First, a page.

Update: iPad for Lawyers – Not Just a Toy

An earlier SLAW post by me commented on the fun aspects of the iPad.

Since then, in addition to my personal Gmail email, I have added my work email to the iPad email client, along with syncing my work Calendar and Contacts, and now regard the iPad as a true BlackBerry replacement (to the point on my recent work trip to the United States I left my laptop and BlackBerry at home, making do quite nicely with only the iPad, relying on WiFi at the hotel and conference centre and using the Skype app for when I needed a phone).

Having work email, along with my Calendar and Contacts, makes the unit much more functional. I also use it for note-taking and checking the Internet in meetings. My only regret remains the relatively slow speeds I get when using 3G (whereas WiFi is consistently fast). I also need to activate the RSA SecureID app (to remotely access work applications) before I can entirely replace the BlackBerry (since my RSA tokens currently reside on my BlackBerry).

What follows is a list of some of the better work-related apps I find useful, along with mention of some of the better “fun” apps:

Screenshot of the iTranslate App for iPad

  • iTranslate: I am very impressed with this translation app (it was free, with ads, but I paid the extra $2.99 to get the full, ad-free version). It translates over 50 languages and includes 11 voices. It is very easy to enter or paste text and to switch between languages. Although not qualified to vouch for the accuracy of most of its languages, it appeared to have no problem with my attempts to trick it translating from English to Japanese or French (the screenshot shows the correct translation into Japanese of the phrase “My dog’s name is Yuko”).
  • Soundview Executive Book Summaries: Although this is not an iPad app per se, I paid for an online subscription to this book summary service and read the summaries on my iPad, usually in PDF format (although the service provides multiple formats, including .MP3). I only recently got this subscription and the "jury is still out". On the one hand, it is expensive and I feel guilty/lazy reading only summaries. On the other hand, it does expose me to a much wider variety of business-related titles that I otherwise would not likely be exposed to.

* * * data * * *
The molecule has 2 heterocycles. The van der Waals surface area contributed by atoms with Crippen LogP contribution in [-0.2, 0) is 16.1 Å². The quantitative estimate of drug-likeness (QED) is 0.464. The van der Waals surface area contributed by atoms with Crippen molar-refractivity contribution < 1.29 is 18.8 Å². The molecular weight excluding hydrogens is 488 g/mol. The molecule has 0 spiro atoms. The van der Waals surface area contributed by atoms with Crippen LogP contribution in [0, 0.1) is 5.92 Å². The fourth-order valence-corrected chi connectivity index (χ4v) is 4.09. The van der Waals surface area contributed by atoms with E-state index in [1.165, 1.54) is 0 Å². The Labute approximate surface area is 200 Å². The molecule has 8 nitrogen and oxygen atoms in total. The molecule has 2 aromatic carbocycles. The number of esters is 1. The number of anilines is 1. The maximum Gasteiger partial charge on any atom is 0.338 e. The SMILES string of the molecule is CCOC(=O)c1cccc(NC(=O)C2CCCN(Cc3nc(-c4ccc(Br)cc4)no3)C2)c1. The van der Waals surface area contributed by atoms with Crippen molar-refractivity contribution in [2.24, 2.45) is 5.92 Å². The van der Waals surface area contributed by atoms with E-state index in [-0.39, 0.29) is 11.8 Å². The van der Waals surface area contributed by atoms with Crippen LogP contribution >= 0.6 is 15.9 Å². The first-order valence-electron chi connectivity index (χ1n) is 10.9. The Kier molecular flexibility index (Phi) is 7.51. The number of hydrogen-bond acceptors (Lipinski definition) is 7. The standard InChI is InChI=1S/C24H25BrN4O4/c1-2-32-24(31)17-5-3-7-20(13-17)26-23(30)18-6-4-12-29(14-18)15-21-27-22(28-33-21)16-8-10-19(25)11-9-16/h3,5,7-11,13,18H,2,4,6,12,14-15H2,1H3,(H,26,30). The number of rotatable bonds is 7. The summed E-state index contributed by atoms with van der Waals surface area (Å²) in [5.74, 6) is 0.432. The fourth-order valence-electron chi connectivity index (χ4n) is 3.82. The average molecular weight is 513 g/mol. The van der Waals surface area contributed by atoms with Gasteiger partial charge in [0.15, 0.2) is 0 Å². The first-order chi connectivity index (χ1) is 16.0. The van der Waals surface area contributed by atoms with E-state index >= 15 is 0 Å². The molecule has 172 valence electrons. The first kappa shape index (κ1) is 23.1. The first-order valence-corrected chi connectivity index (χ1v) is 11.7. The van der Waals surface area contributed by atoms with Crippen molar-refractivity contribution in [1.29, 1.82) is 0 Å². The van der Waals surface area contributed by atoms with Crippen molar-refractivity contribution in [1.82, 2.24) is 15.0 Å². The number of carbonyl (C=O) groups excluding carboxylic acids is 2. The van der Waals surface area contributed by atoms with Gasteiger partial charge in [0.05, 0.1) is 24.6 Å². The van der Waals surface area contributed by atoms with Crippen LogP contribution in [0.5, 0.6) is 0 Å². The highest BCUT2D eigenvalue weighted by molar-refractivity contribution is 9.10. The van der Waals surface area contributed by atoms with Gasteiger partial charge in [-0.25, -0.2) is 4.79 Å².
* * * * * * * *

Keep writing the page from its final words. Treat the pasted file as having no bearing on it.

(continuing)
• xFeed: I find I still don’t read my RSS feeds on the iPad. I have installed this RSS Reader, which seems quite good. However, I think it is simply a matter of not equating the iPad with the habit of checking feeds. I tend instead to simply go to Google News on the iPad when I am in the mood to "catch up" on news.
  • TED app: No this isn’t what you might think (although I am toying with creating a legal research app for the iPad). And this one sort of straddles work and fun. This is an app providing free, easy access to the Ted Talks (did you know that TED in this situation is an acronym for Technology, Entertainment, Design?).

Now for the purely fun stuff:

  • Netflix: I went for the "first month free" option and have been too lazy to cancel the subscription (so assume I am now paying monthly for this service). Content is dated but I am enjoying re-watching Season 1 of Rescue Me, one of the better TV shows out there.
  • Lineup 2: This is a fairly silly (but free) "blocks" game (with the blocks appearing from the bottom, moving up (opposite to Tetris). Perfect for passing time while on the subway when I am too tired to do substantive work.
  • Sudoku: I have tried various Sudoku apps but find the one I usually play at least once per day is Sudoku 2 HD Pro.

The other lesson I have learned is that, although I have purchased some of the more expensive racing or hockey games, their "re-play" value is extremely low. Instead, the games I play the most tend to be the cheaper ones (e.g., Doodle Jump, although my high score remains a relatively low 31, 002). The Fotopedia World Heritage app is a free app with an amazing 25,000 photos of UNSECO World Heritage and other sites. The New York Times crossword puzzle app remains “high value” and I find that I have purchased and read more books on the Kindle app in the last few months than I have read in years.


  1. Glad you’re enjoying the iPad. You might want to take a look at these apps as well.

    Good writing tools are something of a problem but I find these are useful:
    Pages—the Apple word processor.
    IA Writer—the best of the simple text editors, if only because it allows you to move your cursor via the built-in keyboard.
    Office HD—lets you work with Word docs.

    Getting stuff onto and off the iPad is also a bit of work (apart from syncing with iTunes); the best solution I’ve found: